You won’t only want your dog to perform for reward. So while treats might be a very good introductory tool, be careful not to overuse them. Treat dependence can lead to disobedience at crucial times. So, make sure to pull back the use of snacks as training progresses slowly.
Potty Training Your Great Dane
Potty training might be the single most daunting task of raising a dog. You have to go through the motions with them, cleaning up piles of pee and poop from your rugs, carpets, and hardwood floors. It seems like the process takes forever, no matter what quick learner you have on your hands.
Bedding will get ruined; accidents will happen; things might be chaotic around the household for a while. But rest assured, soon enough, your Great Dane will get the hang of it. Here is a really good method to potty train your Great Dane.
It’s a very simple plan virtually anyone can stick to. So hang in there. We’re here to get you through this time.
1. Familiarize the Pup
Your puppy will need some time to get acquainted in the home. After all, they have only ever been around their litter mates, mother, and the folks raising them.
Now, they are totally alone with all new faces, smells, and environments. It’s a pretty scary time, so don’t expect immediate results or have too high of expectations (even if they have already been working on potty training before coming home with you.)
A change in scenery can cause regression. Plus, they don’t have any siblings to remind them to go out. They need some time to readjust and recalibrate.
2. Limit Access
Don’t allow your pup to roam freely about the house at first. This is a recipe for hidden pees and poops lying around undetected. Limiting their range to the same space is best when you can’t directly supervise.
You can slowly increase the space as you go. Pretty soon, you’ll have a fully trained pup capable of accessing the whole house without making messes.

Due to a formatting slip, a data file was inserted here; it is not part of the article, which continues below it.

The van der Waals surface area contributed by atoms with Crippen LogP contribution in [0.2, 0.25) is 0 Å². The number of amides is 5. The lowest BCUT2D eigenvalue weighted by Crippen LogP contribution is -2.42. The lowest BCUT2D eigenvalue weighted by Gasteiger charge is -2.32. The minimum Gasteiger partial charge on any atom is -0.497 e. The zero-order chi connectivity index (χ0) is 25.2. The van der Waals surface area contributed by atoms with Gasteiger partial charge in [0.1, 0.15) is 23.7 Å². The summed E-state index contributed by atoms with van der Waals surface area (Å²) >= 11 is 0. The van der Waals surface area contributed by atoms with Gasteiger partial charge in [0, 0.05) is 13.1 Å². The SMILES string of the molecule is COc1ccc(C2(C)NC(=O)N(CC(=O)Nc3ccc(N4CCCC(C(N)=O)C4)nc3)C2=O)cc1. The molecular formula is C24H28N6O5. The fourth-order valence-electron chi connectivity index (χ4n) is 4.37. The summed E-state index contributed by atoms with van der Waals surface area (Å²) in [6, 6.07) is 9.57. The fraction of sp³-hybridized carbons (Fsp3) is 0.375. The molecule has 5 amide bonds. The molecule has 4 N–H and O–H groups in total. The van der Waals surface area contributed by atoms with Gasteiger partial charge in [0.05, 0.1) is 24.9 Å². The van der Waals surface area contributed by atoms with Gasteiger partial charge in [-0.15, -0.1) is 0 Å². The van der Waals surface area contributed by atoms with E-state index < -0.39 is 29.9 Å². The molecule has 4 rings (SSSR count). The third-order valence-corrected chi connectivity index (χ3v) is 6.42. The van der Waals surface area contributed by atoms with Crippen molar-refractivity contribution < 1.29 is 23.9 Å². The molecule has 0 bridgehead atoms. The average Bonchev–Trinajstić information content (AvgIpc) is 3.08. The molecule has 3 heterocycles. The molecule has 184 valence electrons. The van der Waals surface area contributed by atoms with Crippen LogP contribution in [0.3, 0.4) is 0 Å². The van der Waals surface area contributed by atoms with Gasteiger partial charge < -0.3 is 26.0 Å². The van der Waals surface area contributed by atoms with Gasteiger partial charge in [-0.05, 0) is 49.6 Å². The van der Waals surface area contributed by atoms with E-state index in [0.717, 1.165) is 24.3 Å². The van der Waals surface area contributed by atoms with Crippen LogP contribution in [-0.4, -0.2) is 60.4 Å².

3. Create a Safe Kennel Space
Instead of using the kennel for punishment, make it a sanctuary. Dogs have heavy den instincts and love having a secluded place to sleep, relax, and find peace.
Keeping your dog in a comfy kennel in between bathroom visits can eliminate floor accidents and keep your pup in one place. You can slowly start expanding the roaming space as training progresses.
4. Keep a Timed Schedule
Once you bring your dog home, you can get to know its own personal body language when it needs to go to the bathroom. After a few weeks, they are pretty predictable when it comes down to it.
Once you learn a little more about them, keep them on a schedule according to their age. But as a general rule, your puppy should go out every hour of their age. For example, if your Dane is three months old, they need to potty every three hours.
5. Visit the Same Spot
While your pup is learning the ropes, repeatedly take them out to the same spot. This will help bridge the connection, making this particular place where they do their business.
Things Not to Do When Potty Training
Always stay consistent when you’re in the process of potty training. Changes in schedule or routine can throw your dog out of whack and make it more complicated for them to form long-term habits.
Also, do not use harsh punishments as a way to correct going to the potty in the house. This can start a negative relationship that can lead to other behavioral issues, including destructiveness and aggression later.
Some dogs are incredibly challenging, and some schedules are incredibly full. Sometimes it’s awfully complicated to find the time, patience, or tools to train your dog properly. If you’ve tried different training methods that have proven ineffective, it might be time to look for professional help.
There are tons of professional dog trainers who offer various services in your area. You can Google to find nearby trainers or have a consultation online. You can get additional tips and tricks from them or even enroll your dog in a class.
Training can be a little pricey, so it is definitely something to budget for. Some trainers might offer payment plans or particular discounts, so compare rates and read lots of reviews. Sometimes it helps both the owner and the dog to have guidance from an outside perspective.
After all, other happy dog owners indicate that you will likely be satisfied with the same results.
Training your Great Dane is a fascinating time. Whether you’re potty training or teaching new techniques, it creates an opportunity to grow in your relationship with your pet. Great Danes are exceptionally intelligent animals with unwavering loyalty.
Even if you have a rather rambunctious pup, they want nothing more than to make you happy as their pack leader. Best of luck with the training process, and we hope we’ve given you some tools to use on your journey.
Featured Image Credit: Dmussman, Shutterstock